In 2012, thousands of athletes will arrive in London for the Olympics but as the elite flex their muscles, another rather pitiful figure will be winging around the dark streets looking like a tramp in lycra. That would be me.
People participate in marathons for loads of reasons, I’m running for my mother. Imagine training to be a lawyer, running your own practice, juggling two kids and their desperate (and ignored) demands for just one McDonald’s McNugget, only to conquer the day and see your daughter stapling her little brother’s hand to the couch. That was where my young mother found herself in the 1980s where against all odds she, the daughter of a small corner store owner, clawed her way up the ranks of the U.K.’s legal profession.
Then my mother suffered a stroke during a celebratory lunch for yet another phenomenal deal. Her slurred words during the meal’s second course was mistaken for a Pinot Grigio haze and an ambulance was called far too late. Days later after I arrived back home from working in Dubai, I found my mum make-up and nail varnish free, a trauma in itself. As far as the professionals were concerned she wouldn’t walk again (wrong), write again (wrong), travel again (double wrong- seriously could you please stop spending my inheritance on lunch in the south of france mum?) but she’s done all of those things.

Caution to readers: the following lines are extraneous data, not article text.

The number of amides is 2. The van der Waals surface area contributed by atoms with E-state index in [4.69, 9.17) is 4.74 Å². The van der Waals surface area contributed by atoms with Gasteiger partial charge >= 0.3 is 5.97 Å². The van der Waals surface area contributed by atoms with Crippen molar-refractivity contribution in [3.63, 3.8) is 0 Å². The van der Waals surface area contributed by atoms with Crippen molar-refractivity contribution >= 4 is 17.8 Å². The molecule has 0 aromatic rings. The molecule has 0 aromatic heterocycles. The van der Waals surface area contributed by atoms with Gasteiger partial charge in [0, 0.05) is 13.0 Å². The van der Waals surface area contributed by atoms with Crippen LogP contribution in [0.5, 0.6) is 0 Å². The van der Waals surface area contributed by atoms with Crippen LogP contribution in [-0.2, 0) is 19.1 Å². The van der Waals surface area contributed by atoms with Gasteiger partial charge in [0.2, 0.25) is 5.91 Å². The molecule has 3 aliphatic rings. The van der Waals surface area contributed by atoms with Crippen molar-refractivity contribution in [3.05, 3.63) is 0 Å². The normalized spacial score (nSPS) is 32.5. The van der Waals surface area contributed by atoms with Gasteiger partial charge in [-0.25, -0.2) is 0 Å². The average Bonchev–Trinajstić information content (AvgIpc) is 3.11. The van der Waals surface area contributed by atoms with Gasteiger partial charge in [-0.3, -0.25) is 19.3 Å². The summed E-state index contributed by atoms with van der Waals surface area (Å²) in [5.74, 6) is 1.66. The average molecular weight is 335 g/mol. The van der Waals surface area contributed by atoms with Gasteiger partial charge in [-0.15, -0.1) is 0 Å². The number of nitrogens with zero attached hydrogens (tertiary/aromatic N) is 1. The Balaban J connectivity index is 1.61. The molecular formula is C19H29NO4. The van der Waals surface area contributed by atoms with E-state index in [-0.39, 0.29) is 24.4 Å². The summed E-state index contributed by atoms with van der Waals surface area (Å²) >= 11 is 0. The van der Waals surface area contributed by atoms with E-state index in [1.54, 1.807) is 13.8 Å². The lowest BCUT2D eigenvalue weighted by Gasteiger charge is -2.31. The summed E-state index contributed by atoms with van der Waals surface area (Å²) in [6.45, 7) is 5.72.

I’ve signed up for the London marathon to raise funds for The Stroke Association, a charity that works to stop the condition that effected my mother, but I don’t like running. It’s like watching a Kate Beckinsale film while Cher’s “Believe” plays in the background and Sarah Palin reads her autobiography on loop and force feeds me her latest Alaskan target practice. But then that is the challenge, right? I will be recording the
joy pain of the trials (split pants on day one via a sharp gate post, you’re welcome dog walker who was passing, you don’t get that every day do you?), the optimistic eating (I am running a marathon, that third martini is fuel) and the eventual glorious moments as I attempt to avoid seeing the energy bar in reverse when I cross the finishing line. If Parlour does anything, we’re doing it for the ladies, and my mum’s recovery represents the resilience in us all. Stay tuned and if you’d like to support my 26 mile run for charity, find out more information here.
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